breakups, changes, dating, fear, Jack, love, men, reflections, relationships, writing

on losing my voice

Sometimes it feels like I’m going around in circles, trying to explain the same things to the same person who always doesn’t understand or misconstrues or gets it wrong. This isn’t my “usual” pattern; it’s not something I’ve encountered before except when in relationships in which men left bruises not only on my heart but also my flesh. I don’t know what to do. I can’t even write, and it’s not only because I’ve been sick with the flu or a cold or something that doesn’t relent and causes me to be miserable. I cannot find the words. This is an attempt to find the words, one I suspect will be unsuccessful and rambling and serve no purpose other than to confirm what I fear: I’ve lost my voice.

I don’t remember it being this difficult with Jack. We never argued, rarely disagreed. He didn’t push me away when I got too close only to reel me back in, an emotional see-saw that I have to ride every day to see which way it happens to be pointing. Guess wrong, and I’m in trouble. Guess right, and I’m the best person who ever walked the Earth. I don’t like guessing, though; I like knowing.

I’m in New Jersey, without my god box, and I’ve been here since a week ago Sunday. I’ve not slept in my bed for what seems forever, and I’m looking forward to being there tonight. I can’t take whatever it is that’s happening a moment longer. I’m exhausted not only from sickness but from being told it’s half my fault even when all I’ve done is speak my truth, my feelings, my needs. What I suspect is that I’m in a situation that needs fixing beyond my capacity, or at least a dysfunction for which I seem to be the only one looking for a cure. We are two broken walls, and I’m trying to prop up both at the same time; what happens is a collapse that takes my blame.

Love? What is that, anyhow? Everything I thought I knew has been turned upright. I’m an embarrassment of I-don’t-know-what. To admit I’ve allowed myself to be foolish once is enough, but to prove right everyone that warned me going back was risky at best? I don’t even feel like I can talk about these things to anyone; they’ve heard it all before and told me to leave good enough (gone) alone. I let my hope for my willingness to be matched in kind lead me astray. I see no willingness, only another wall, this one unbroken, this one with no door, this one that I have no strength left to climb.

In my god box—the one eight miles and an hour away on one bus, one PATH train, and one subway—sits a letter written after the breakup. I don’t remember what it says, specifically (that’s kind of the point), but I know its spirit: I want to be free of pain, rid of men who hurt me, far away from passive-aggression and an unwillingness to change or be changed. I want to be loved, cherished even, without selfishness or conditions. Every hour that passes I fear I’m asking for something that’s impossible, given the person. At what point does acceptance and understanding turn one into a doormat sitting in front of a padlocked door?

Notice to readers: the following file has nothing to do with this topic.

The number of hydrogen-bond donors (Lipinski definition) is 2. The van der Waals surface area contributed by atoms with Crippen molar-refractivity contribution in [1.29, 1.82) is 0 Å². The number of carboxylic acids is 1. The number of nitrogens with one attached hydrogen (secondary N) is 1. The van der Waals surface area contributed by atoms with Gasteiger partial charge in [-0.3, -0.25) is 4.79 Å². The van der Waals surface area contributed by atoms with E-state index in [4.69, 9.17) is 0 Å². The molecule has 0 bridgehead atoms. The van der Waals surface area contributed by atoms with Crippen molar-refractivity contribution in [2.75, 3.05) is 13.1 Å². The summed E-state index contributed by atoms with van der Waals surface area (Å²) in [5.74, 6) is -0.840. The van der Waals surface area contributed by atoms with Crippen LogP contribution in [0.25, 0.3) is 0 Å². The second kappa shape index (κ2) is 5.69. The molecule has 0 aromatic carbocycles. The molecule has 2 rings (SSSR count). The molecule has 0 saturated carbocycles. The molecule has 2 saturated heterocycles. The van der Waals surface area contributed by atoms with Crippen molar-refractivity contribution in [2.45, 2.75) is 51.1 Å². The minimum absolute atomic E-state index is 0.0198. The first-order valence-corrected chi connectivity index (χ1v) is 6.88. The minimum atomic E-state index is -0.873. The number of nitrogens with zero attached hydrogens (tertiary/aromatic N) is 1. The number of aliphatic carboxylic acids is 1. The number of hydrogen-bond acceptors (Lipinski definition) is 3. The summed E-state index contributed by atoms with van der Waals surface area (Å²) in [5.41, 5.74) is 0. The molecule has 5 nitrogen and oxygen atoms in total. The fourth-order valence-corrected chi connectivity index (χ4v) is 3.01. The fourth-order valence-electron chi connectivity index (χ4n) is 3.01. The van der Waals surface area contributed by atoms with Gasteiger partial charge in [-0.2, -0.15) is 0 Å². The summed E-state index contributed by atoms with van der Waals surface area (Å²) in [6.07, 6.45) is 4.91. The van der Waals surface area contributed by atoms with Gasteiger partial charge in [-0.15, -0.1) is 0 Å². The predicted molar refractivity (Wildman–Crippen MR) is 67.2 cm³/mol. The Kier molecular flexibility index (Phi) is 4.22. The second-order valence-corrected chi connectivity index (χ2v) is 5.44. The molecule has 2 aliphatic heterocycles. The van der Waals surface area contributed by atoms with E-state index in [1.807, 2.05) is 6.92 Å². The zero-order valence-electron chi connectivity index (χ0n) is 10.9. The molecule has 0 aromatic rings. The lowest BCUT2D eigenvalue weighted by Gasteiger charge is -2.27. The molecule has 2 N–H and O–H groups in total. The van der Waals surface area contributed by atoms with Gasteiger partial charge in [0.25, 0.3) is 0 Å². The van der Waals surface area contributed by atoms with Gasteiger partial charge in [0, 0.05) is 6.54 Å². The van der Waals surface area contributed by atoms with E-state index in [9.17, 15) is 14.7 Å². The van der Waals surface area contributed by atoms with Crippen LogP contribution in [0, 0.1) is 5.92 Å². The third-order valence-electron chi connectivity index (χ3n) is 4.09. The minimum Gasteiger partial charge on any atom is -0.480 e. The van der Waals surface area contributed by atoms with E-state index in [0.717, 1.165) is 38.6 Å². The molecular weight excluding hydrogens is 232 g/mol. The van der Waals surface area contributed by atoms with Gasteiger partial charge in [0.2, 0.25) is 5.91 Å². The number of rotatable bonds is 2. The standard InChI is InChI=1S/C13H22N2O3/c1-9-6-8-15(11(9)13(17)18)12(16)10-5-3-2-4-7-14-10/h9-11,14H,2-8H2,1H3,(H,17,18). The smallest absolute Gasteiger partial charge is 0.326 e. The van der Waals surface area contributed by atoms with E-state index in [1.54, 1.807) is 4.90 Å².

Time apart will be good. I need to know who I am alone again. No, not that. I know who I am. I need to remember to be that person, always, even if someone else says it’s not okay. I was able to be that person with Jack, despite his illnesses and despite his betrayal. I did not waver.

I need to not waver. I need to have my voice, clear and quiet or loud and clamoring, because it is me, it is mine, it is who I am. I am tired of being bruised without marks to show for it. (I’d rather almost have the marks, evidence that something had been done instead of just an uneasy feeling.)

Whether this can be fixed is something I can’t answer. I need to follow the adage to believe who someone is when they show me. I need to sit, wait, wait to be shown who is standing in front of me, see if he is everything he promised or everything I feared when I chose to go back. Like I said, it’s a see-saw. But today’s the day I at least attempt to stop guessing which direction it’s pointing and instead get off the ride, become a bystander, see what happens. What comes next isn’t up to me. I know who I am, what I’m willing to do, the lengths I’m able to traverse to find happiness. I’m not the unknown quantity. I opened my door, and now I’m going back to Manhattan to find my voice, to wait and see who the person is who walks through it.

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1 thought on “on losing my voice”

  1. You are looking at a pattern now. It won’t change. The best thing you can do at this point is take whatever lessons you’ve learned and get out. I’m not smart enough to say whether or not you made a mistake going back but another attempt would, imo, make no sense at all. You have accomplished a lot in the few years I’ve been following this blog. Don’t risk blowing it.

    R.

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